Thailand's frontier mountain chains include the northern Tanen and Doi Luang ranges, which are extensions of the Himalayan foothills. The limestone peaks of the Dawna and Bilauktaung ranges are located in the west and the Dangrek and Chanthaburi ranges are in the east, along the Cambodian border. The Thiu Khao Phetchabun range runs north-south down the middle of the country, setting off the Khorat Plateau. The southern peninsular region has rolling hills and mountainous terrain unbroken by large rivers.
The Chaem River forms the narrow, rocky Ob Luang Gorge in the northwest. Phae Muang Phi (City of Ghosts) is a canyon near the town of Phrae with labyrinthine rock formations sculpted by erosion. The small, erosion-formed Sao Din Canyon is also located in the north in the Nan Valley.
Northeast Thailand consists mainly of the dry Khorat Plateau, which has many ecological problems, primarily poor soil. This upland plateau, at 60 to 210 meters (200 to 700 feet) above sea level, is a gently rolling region of low hills and shallow lakes, drained almost entirely by the Mekong River via the Mun River. Mountains ring the plateau on the west and south, and the Mekong River traces much of the eastern rim. Phu Kadueng, a national park in the north, is a 1,360-meter- (4,462-feet-) high mesa that has wooded slopes and savannah (mixed grassland and forest) at the top. Phu Wiang and Phu Keaw are other mesas in the north.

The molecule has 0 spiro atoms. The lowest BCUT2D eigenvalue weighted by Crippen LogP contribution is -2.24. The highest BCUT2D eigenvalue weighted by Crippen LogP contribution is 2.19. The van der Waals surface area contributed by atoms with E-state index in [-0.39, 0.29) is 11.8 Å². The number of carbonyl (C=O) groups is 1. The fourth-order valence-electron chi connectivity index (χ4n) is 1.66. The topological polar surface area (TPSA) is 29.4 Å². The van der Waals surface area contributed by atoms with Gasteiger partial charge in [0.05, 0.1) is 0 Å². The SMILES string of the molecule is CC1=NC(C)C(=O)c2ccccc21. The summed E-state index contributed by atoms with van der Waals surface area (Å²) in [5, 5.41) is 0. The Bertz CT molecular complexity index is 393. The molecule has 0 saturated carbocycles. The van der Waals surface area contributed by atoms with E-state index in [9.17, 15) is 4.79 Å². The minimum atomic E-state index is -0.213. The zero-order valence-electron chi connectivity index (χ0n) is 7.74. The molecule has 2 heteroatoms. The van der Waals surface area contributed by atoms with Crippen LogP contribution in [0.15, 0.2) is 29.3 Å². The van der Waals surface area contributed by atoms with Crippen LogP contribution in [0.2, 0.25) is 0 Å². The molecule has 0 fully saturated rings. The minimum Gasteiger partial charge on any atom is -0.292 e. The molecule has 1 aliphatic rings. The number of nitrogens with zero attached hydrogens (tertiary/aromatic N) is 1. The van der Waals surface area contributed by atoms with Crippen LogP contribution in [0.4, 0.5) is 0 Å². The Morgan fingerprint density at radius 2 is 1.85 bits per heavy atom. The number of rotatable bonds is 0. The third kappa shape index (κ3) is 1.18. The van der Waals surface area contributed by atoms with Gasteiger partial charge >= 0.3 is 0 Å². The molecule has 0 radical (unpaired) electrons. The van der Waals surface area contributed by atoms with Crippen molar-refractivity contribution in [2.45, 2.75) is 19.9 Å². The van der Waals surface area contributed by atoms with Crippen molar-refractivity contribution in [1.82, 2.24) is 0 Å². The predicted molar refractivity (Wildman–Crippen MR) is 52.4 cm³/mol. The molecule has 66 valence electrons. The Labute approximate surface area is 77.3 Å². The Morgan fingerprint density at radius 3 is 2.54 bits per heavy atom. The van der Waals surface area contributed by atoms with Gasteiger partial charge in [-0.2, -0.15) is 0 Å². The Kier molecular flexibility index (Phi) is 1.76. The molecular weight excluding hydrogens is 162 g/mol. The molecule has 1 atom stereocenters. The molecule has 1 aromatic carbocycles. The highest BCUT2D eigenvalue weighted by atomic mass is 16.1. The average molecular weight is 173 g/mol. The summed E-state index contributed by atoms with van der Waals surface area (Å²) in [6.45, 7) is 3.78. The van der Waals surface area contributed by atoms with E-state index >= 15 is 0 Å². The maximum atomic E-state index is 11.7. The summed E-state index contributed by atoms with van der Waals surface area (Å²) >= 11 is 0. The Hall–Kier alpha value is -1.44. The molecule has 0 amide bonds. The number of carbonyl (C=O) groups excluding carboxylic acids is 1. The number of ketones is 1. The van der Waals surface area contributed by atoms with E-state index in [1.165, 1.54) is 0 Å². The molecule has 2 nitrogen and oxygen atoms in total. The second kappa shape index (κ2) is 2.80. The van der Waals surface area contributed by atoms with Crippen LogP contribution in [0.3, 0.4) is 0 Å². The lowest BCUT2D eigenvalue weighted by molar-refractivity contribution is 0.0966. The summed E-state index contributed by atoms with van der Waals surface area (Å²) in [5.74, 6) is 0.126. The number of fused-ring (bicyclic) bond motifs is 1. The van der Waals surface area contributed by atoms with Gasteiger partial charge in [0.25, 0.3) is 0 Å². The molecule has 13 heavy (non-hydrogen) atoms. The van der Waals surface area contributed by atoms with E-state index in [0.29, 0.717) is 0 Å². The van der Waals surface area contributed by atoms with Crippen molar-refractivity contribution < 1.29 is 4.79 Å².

Thailand has twenty-eight large dams, constructed for irrigation, domestic and industrial water supply, and electric power generation. The dams created the following reservoirs: Srinakarin (419 square kilometers/300 square miles), near the Bilauktaung Mountains; Khao Laem (388 square kilometers/150 square miles); Bhumiphol (300 square kilometers/116 square miles); Sirikit (260 square kilometers/ 100 square miles), in the north on the Nan River; and Rajjaprabha (165 square kilometers/ 64 square miles). Each dam project sparked environmental and social controversy.
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Cubitt, Gerald, and Belinda Stewart-Cox. Wild Thailand. Cambridge, MA: MIT Press, 1995.
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Winichakul, Thongchai. Siam Mapped: A History of the Geo-Body of a Nation . Honolulu: University of Hawaii, 1994.